Chaffee County Highpoint Trip Report
Mount Harvard (14,420 ft)
Date: May 22, 2004
Author: Kevin Baker
North Cottonwood Trailhead - "Death March on the Snow"
My friend Matt Williams and I departed Colorado Springs at 4 AM with hopes of conquering either Harvard
or Columbia. The southeast slopes of Columbia looked pretty bare, so we decided that at least the
southwest slopes would be safe as well. We would make a decision between Harvard and Columbia later.
The forest road leading to the North Cottonwood trailhead was clear.
We started out just after 7 AM with a temp of 30 degrees and mostly clear skies. There were 3 other cars at
the trailhead, so maybe this was a good sign that there wasn't too much snow to handle. Yeah right!
The trail starts at around 9900 feet and we began to encounter intermittent snow patches over the trail but not
enough to don the snowshoes. The snow was well consolidated from the storm a week before, but we were
concerned that this would be a problem coming down. At around 11,000 feet, the snow covered the trail at
a depth of 1-3 feet so we put on our snowshoes. Stunning views in the Horn Fork Basin opened up above
tree line, as we caught our first glimpse of the impressive south slopes of Harvard. From 3 miles away,
it looked like Harvard could be safely climbed without crampons as there were patches of dry rock leading to
the summit. At this point, we decided to bag it since it is the 4th highest in the lower 48 and also the
Chaffee County highpoint, which is another list I am working on.
At around 12,000 feet, we found the trail again and took off our snowshoes. After cresting the southeast
ridge of Point 13598, it became apparent that we needed to make a decision on the avalanche danger.
With my limited knowledge of the threat of an avalanche, we decided to not take any risks and skirted the snow
fields by following the ridge to just below Point 13598 and then joined the south ridge of Harvard.
This added some altitude gain but we both felt like the summit was within reach. On this ridge there were a few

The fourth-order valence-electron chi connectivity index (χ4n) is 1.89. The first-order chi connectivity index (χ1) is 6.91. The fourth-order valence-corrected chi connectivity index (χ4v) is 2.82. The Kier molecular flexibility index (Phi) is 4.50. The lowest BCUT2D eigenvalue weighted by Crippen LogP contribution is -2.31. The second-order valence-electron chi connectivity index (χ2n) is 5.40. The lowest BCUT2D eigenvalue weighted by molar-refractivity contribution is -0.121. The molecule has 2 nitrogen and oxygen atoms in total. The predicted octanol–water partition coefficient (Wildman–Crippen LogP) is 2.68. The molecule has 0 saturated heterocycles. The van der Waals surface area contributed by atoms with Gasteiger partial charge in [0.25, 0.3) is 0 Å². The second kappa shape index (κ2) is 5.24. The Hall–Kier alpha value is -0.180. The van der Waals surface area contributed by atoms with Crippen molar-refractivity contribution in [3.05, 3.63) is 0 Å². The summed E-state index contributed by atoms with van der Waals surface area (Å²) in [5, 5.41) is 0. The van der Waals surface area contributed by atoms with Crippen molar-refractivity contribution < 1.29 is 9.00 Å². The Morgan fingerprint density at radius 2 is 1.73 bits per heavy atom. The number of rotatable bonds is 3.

cornices that we had to watch out for that hung over the oblivion of Harvard's west slopes.
After gaining the saddle at around 13,400 feet, we decided to stay off the ridge and follow the bare spots.
From this vantage point, it seemed like most of the steep snow fields could be avoided.
Only 200 vertical feet from the summit, we came across a steep snow field that could not be avoided.
With our limited experience, this was going to be a challenge but we proceeded with caution.
The angle was probably no more than 35 degrees but you would be going for a long ride if you slipped!
At one point, the snow was too hard to plunge my ice axe into, so I traversed across to the next set of rocks
where the snow was softer. Harvard has some fun scrambling that gets a lot trickier when the options
are limited by snow.
We finally got above the snow and make it to the summit at 1:26 PM. I topped out first and gave my usual
yell and Matt thought I had fallen, as he was still negotiating the snow field. The temp was 20 degrees on
the summit with snow showers in the area. We were fortunate enough to have nice weather as the wind
wasn't too bad and the rain/snow stayed away. We found the register and noted that nobody had signed it
since late October, which probably meant it was buried all winter.
After pictures and refueling for 30 minutes, we decided to head back down. This time we wisely stayed on
the ridge to avoid most of the snow down to the saddle. We toyed with the idea of glissading from the
saddle where it wasn't quite so steep but the snow was very soft. We would have post-holed forever in the
high basin. We followed our route on the ridge, then found our snowshoes near the trail.
From this point on, it was a slow death march back to our car
as the crusty snow we had enjoyed coming up turned to mush.
Our snowshoes did little to help, so we plodded down at a rate of less than one mile per hour. Both of us
also ran out of water just below the summit, adding to the misery. We both went through 3 quarts pretty quick,
so I will remember to avoid that mistake on longer hikes. I felt pretty strong until struggling in the
snow without water. We ate some snow to help out but there were many colorful flavors to be had in the basin,
and not too many were vanilla!
We finally made it to tree line, and it had already taken us 5 hours! Both of us felt pretty weak at this point
but we were bailed out by some campers who gave us some of their filtered water. We felt refreshed after
hydrating ourselves and took off our snowshoes for good. We hiked the final 30 minutes with our headlamps,
and made it back to the car at 9:12 PM, which was the first time it had taken me longer to get down
than up. We must have set the record for the slowest decent of Harvard!
Hike statistics: About 13 miles round trip; 5000 feet of elevation gain;
6 hours 26 minutes up and 7 hours 12 minutes down.